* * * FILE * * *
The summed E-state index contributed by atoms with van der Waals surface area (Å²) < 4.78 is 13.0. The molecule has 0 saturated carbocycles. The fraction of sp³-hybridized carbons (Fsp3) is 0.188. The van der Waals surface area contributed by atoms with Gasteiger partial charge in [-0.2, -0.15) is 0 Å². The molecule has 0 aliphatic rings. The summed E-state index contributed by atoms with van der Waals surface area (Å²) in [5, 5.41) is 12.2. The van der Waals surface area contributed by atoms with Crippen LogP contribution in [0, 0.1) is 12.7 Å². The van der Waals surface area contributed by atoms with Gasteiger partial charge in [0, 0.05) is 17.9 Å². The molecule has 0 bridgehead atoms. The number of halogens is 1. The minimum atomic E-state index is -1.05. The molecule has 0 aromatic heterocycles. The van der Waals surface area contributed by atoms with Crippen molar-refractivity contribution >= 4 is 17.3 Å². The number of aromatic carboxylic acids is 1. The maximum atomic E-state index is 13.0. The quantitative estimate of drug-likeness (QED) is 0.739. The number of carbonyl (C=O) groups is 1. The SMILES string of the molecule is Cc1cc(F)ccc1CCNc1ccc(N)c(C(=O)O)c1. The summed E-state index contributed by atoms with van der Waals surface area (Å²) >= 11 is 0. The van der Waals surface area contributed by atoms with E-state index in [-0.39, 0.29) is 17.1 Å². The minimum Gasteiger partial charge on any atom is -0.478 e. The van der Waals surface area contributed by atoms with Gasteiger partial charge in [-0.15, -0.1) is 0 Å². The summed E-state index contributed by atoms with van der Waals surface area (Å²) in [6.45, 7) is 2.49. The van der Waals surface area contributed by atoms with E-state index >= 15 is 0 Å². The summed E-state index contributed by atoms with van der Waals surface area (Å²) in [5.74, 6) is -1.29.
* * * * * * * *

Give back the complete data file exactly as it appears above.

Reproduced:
The summed E-state index contributed by atoms with van der Waals surface area (Å²) < 4.78 is 13.0. The molecule has 0 saturated carbocycles. The fraction of sp³-hybridized carbons (Fsp3) is 0.188. The van der Waals surface area contributed by atoms with Gasteiger partial charge in [-0.2, -0.15) is 0 Å². The molecule has 0 aliphatic rings. The summed E-state index contributed by atoms with van der Waals surface area (Å²) in [5, 5.41) is 12.2. The van der Waals surface area contributed by atoms with Crippen LogP contribution in [0, 0.1) is 12.7 Å². The van der Waals surface area contributed by atoms with Gasteiger partial charge in [0, 0.05) is 17.9 Å². The molecule has 0 bridgehead atoms. The number of halogens is 1. The minimum atomic E-state index is -1.05. The molecule has 0 aromatic heterocycles. The van der Waals surface area contributed by atoms with Crippen molar-refractivity contribution >= 4 is 17.3 Å². The number of aromatic carboxylic acids is 1. The maximum atomic E-state index is 13.0. The quantitative estimate of drug-likeness (QED) is 0.739. The number of carbonyl (C=O) groups is 1. The SMILES string of the molecule is Cc1cc(F)ccc1CCNc1ccc(N)c(C(=O)O)c1. The summed E-state index contributed by atoms with van der Waals surface area (Å²) >= 11 is 0. The van der Waals surface area contributed by atoms with E-state index in [-0.39, 0.29) is 17.1 Å². The minimum Gasteiger partial charge on any atom is -0.478 e. The van der Waals surface area contributed by atoms with Gasteiger partial charge in [-0.15, -0.1) is 0 Å². The summed E-state index contributed by atoms with van der Waals surface area (Å²) in [6.45, 7) is 2.49. The van der Waals surface area contributed by atoms with E-state index >= 15 is 0 Å². The summed E-state index contributed by atoms with van der Waals surface area (Å²) in [5.74, 6) is -1.29.